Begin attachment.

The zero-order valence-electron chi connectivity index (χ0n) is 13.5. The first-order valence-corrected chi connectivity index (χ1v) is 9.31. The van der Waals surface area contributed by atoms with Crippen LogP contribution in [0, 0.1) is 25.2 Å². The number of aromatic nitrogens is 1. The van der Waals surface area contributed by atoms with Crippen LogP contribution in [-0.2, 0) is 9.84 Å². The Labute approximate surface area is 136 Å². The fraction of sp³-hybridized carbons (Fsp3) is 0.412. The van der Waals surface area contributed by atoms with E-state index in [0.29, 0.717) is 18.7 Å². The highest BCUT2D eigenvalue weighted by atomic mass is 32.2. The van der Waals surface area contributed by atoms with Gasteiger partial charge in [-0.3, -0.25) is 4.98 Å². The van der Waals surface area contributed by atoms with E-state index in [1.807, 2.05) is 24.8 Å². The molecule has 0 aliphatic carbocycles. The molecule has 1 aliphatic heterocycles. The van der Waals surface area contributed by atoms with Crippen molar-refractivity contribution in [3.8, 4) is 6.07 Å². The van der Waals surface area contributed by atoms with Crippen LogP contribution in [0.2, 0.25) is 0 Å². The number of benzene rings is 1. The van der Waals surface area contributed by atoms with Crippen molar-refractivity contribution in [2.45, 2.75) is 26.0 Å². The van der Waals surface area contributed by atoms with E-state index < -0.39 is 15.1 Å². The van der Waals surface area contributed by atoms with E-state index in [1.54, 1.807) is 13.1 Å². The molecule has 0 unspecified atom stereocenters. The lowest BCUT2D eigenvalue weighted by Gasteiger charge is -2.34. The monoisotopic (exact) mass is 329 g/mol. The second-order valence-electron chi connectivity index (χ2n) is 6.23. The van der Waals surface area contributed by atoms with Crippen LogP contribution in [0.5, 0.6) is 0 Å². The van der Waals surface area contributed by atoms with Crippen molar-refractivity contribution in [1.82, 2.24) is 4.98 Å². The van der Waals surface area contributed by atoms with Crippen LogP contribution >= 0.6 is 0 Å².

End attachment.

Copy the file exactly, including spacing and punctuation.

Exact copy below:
The zero-order valence-electron chi connectivity index (χ0n) is 13.5. The first-order valence-corrected chi connectivity index (χ1v) is 9.31. The van der Waals surface area contributed by atoms with Crippen LogP contribution in [0, 0.1) is 25.2 Å². The number of aromatic nitrogens is 1. The van der Waals surface area contributed by atoms with Crippen LogP contribution in [-0.2, 0) is 9.84 Å². The Labute approximate surface area is 136 Å². The fraction of sp³-hybridized carbons (Fsp3) is 0.412. The van der Waals surface area contributed by atoms with E-state index in [0.29, 0.717) is 18.7 Å². The highest BCUT2D eigenvalue weighted by atomic mass is 32.2. The van der Waals surface area contributed by atoms with Gasteiger partial charge in [-0.3, -0.25) is 4.98 Å². The van der Waals surface area contributed by atoms with E-state index in [1.807, 2.05) is 24.8 Å². The molecule has 0 aliphatic carbocycles. The molecule has 1 aliphatic heterocycles. The van der Waals surface area contributed by atoms with Crippen molar-refractivity contribution in [3.8, 4) is 6.07 Å². The van der Waals surface area contributed by atoms with Crippen LogP contribution in [0.2, 0.25) is 0 Å². The number of benzene rings is 1. The van der Waals surface area contributed by atoms with Crippen molar-refractivity contribution in [2.45, 2.75) is 26.0 Å². The van der Waals surface area contributed by atoms with E-state index < -0.39 is 15.1 Å². The van der Waals surface area contributed by atoms with E-state index in [1.54, 1.807) is 13.1 Å². The molecule has 0 unspecified atom stereocenters. The lowest BCUT2D eigenvalue weighted by Gasteiger charge is -2.34. The monoisotopic (exact) mass is 329 g/mol. The second-order valence-electron chi connectivity index (χ2n) is 6.23. The van der Waals surface area contributed by atoms with Crippen LogP contribution in [0.5, 0.6) is 0 Å². The van der Waals surface area contributed by atoms with Crippen molar-refractivity contribution in [1.82, 2.24) is 4.98 Å². The van der Waals surface area contributed by atoms with Crippen LogP contribution >= 0.6 is 0 Å².